Ag Alumni Seed to Fund Sophisticated New Root Scanner at Purdue

Ag Alumni Seed to Fund Sophisticated New Root Scanner at Purdue

Ag Alumni Seed, a Purdue University-affiliated seed technology company, has made a $900,000 gift to fund the purchase of a sophisticated computed tomography (CT) root scanner for Purdue’s new controlled environment plant phenotyping facility.

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The scanner will enable researchers to image the roots of plants to observe and record root growth over a full growing cycle without damaging the root structure, according to Shawn Donkin, interim associate dean for research and education.

“It is a significant advance and should greatly contribute to our understanding of plant development,” he said. “We are grateful for the generosity and vision of our partners at Ag Alumni Seed.”

Jay Hulbert, president and CEO of Ag Alumni Seed, said direct, non-invasive observation of plant root growth opens up a new range of opportunities in plant science.

“Plant breeders spend countless hours observing and working with all manner of above-ground plant traits, but until now the only way to directly observe root characteristics was to dig up the plant, killing it, or to use plastic or glass below-ground imaging devices, which change the way roots grow,” he said. “Purdue’s new CT root scanner will allow us to directly observe root characteristics multiple times from seeding to maturity.”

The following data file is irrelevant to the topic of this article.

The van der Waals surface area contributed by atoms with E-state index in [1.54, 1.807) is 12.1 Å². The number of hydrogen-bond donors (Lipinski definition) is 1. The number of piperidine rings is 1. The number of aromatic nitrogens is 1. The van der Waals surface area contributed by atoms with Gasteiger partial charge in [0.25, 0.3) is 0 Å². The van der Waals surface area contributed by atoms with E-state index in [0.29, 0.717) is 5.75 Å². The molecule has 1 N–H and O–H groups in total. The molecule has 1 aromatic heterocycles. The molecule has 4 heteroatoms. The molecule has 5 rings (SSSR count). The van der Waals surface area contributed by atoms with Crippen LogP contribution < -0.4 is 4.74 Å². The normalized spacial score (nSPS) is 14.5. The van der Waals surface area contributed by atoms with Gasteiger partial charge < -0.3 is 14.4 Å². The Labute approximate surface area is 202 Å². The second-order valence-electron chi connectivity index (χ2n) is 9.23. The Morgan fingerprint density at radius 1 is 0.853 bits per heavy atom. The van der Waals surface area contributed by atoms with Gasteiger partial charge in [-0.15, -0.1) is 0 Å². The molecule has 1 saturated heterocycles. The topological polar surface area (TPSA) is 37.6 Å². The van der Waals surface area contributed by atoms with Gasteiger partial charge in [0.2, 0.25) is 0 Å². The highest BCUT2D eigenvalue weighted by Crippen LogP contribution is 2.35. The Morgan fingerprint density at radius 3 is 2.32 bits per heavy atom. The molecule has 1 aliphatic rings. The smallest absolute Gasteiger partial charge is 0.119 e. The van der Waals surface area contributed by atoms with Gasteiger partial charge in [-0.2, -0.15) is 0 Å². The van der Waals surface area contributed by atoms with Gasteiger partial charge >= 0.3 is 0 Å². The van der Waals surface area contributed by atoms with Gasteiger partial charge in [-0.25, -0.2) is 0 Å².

Plant scientists have been using x-rays to study roots and soil for years, but earlier systems were constrained by relatively low resolution, limited scan time and difficulties in reconstructing the root system in three dimensions, said Anjali Iyer-Pascuzzi, assistant professor of botany and plant pathology. Improvements in the imaging and analysis technology now make it possible for researchers to determine how plants respond to stress factors such as drought over time, and how roots respond to different soil conditions, she noted.

“This is the best tool to look at root development and growth in a natural environment and in a non-destructive manner,” she said.

The root scanner is expected to be installed next year in Purdue’s new controlled environment plant phenotyping facility. Donkin said Purdue researchers would work closely with the manufacturer to refine the imaging and analysis systems.

Purdue’s Controlled Environment Phenotyping Facility is a core component of the Institute for Plant Sciences, part of Purdue Moves, announced in 2013 to broaden Purdue’s global impact and enhance educational opportunities for students. This 7,000-sq-ft facility allows precise control over the environment and a rapid, non-destructive alternative to exploring plant traits. Combined with Purdue’s existing phenotyping capabilities in the field, this platform creates a unique data pipeline for researchers to better understand basic plant physiology and to adapt to plants’ response to changes in the environment.